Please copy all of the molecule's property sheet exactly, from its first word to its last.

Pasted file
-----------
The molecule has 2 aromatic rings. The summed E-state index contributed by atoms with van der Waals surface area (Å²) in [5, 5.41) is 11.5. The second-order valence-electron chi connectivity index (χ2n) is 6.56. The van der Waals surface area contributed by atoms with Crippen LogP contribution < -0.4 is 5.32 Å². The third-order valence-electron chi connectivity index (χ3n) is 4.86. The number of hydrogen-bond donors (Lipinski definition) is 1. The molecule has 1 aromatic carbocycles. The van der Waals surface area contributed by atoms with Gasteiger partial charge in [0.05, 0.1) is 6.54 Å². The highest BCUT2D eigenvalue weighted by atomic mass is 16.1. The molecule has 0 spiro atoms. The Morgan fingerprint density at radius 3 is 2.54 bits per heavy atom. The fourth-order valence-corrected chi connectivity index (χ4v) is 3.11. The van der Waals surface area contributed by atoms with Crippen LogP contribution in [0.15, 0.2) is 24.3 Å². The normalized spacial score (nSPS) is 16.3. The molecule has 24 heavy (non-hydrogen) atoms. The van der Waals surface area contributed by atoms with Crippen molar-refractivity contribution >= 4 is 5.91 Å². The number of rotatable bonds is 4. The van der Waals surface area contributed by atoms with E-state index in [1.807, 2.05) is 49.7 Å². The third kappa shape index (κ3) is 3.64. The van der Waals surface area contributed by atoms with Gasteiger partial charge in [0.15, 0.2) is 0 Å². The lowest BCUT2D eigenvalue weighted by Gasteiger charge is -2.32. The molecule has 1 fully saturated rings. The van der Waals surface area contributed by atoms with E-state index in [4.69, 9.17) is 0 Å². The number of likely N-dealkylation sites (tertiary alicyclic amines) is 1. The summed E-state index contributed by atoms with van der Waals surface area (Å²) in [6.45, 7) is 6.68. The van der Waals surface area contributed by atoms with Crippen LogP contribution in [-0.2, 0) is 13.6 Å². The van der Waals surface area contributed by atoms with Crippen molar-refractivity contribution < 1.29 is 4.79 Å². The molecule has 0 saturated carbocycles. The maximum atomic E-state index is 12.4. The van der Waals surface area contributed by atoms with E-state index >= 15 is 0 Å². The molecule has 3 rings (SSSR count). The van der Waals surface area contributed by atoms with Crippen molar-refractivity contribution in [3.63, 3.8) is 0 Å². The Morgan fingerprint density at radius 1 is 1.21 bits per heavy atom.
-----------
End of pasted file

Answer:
The molecule has 2 aromatic rings. The summed E-state index contributed by atoms with van der Waals surface area (Å²) in [5, 5.41) is 11.5. The second-order valence-electron chi connectivity index (χ2n) is 6.56. The van der Waals surface area contributed by atoms with Crippen LogP contribution < -0.4 is 5.32 Å². The third-order valence-electron chi connectivity index (χ3n) is 4.86. The number of hydrogen-bond donors (Lipinski definition) is 1. The molecule has 1 aromatic carbocycles. The van der Waals surface area contributed by atoms with Gasteiger partial charge in [0.05, 0.1) is 6.54 Å². The highest BCUT2D eigenvalue weighted by atomic mass is 16.1. The molecule has 0 spiro atoms. The Morgan fingerprint density at radius 3 is 2.54 bits per heavy atom. The fourth-order valence-corrected chi connectivity index (χ4v) is 3.11. The van der Waals surface area contributed by atoms with Crippen LogP contribution in [0.15, 0.2) is 24.3 Å². The normalized spacial score (nSPS) is 16.3. The molecule has 24 heavy (non-hydrogen) atoms. The van der Waals surface area contributed by atoms with Crippen molar-refractivity contribution >= 4 is 5.91 Å². The number of rotatable bonds is 4. The van der Waals surface area contributed by atoms with E-state index in [1.807, 2.05) is 49.7 Å². The third kappa shape index (κ3) is 3.64. The van der Waals surface area contributed by atoms with Gasteiger partial charge in [0.15, 0.2) is 0 Å². The lowest BCUT2D eigenvalue weighted by Gasteiger charge is -2.32. The molecule has 1 fully saturated rings. The van der Waals surface area contributed by atoms with E-state index in [4.69, 9.17) is 0 Å². The number of likely N-dealkylation sites (tertiary alicyclic amines) is 1. The summed E-state index contributed by atoms with van der Waals surface area (Å²) in [6.45, 7) is 6.68. The van der Waals surface area contributed by atoms with Crippen LogP contribution in [-0.2, 0) is 13.6 Å². The van der Waals surface area contributed by atoms with Crippen molar-refractivity contribution < 1.29 is 4.79 Å². The molecule has 0 saturated carbocycles. The maximum atomic E-state index is 12.4. The van der Waals surface area contributed by atoms with E-state index >= 15 is 0 Å². The molecule has 3 rings (SSSR count). The van der Waals surface area contributed by atoms with Crippen molar-refractivity contribution in [3.63, 3.8) is 0 Å². The Morgan fingerprint density at radius 1 is 1.21 bits per heavy atom.